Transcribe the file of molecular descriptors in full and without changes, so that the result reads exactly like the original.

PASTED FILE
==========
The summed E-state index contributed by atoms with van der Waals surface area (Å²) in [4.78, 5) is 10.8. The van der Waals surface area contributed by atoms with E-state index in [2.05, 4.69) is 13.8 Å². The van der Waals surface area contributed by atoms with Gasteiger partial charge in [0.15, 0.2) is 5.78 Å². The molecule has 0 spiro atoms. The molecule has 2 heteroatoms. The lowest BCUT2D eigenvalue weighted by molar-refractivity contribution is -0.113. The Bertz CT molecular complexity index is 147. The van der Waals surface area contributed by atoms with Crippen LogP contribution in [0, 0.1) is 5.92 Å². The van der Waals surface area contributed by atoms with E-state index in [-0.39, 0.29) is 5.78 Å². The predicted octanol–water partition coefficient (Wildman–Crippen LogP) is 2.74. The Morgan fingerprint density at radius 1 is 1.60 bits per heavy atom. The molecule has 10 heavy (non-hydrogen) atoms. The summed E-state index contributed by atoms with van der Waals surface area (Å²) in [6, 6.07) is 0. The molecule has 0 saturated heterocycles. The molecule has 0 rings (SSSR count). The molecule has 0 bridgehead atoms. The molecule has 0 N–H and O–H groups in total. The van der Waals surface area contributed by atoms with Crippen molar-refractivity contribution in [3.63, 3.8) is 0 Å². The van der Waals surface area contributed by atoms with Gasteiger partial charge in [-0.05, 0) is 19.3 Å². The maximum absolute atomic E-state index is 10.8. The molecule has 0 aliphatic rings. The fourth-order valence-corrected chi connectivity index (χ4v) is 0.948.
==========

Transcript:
The summed E-state index contributed by atoms with van der Waals surface area (Å²) in [4.78, 5) is 10.8. The van der Waals surface area contributed by atoms with E-state index in [2.05, 4.69) is 13.8 Å². The van der Waals surface area contributed by atoms with Gasteiger partial charge in [0.15, 0.2) is 5.78 Å². The molecule has 0 spiro atoms. The molecule has 2 heteroatoms. The lowest BCUT2D eigenvalue weighted by molar-refractivity contribution is -0.113. The Bertz CT molecular complexity index is 147. The van der Waals surface area contributed by atoms with Crippen LogP contribution in [0, 0.1) is 5.92 Å². The van der Waals surface area contributed by atoms with E-state index in [-0.39, 0.29) is 5.78 Å². The predicted octanol–water partition coefficient (Wildman–Crippen LogP) is 2.74. The Morgan fingerprint density at radius 1 is 1.60 bits per heavy atom. The molecule has 10 heavy (non-hydrogen) atoms. The summed E-state index contributed by atoms with van der Waals surface area (Å²) in [6, 6.07) is 0. The molecule has 0 saturated heterocycles. The molecule has 0 rings (SSSR count). The molecule has 0 bridgehead atoms. The molecule has 0 N–H and O–H groups in total. The van der Waals surface area contributed by atoms with Crippen molar-refractivity contribution in [3.63, 3.8) is 0 Å². The van der Waals surface area contributed by atoms with Gasteiger partial charge in [-0.05, 0) is 19.3 Å². The maximum absolute atomic E-state index is 10.8. The molecule has 0 aliphatic rings. The fourth-order valence-corrected chi connectivity index (χ4v) is 0.948.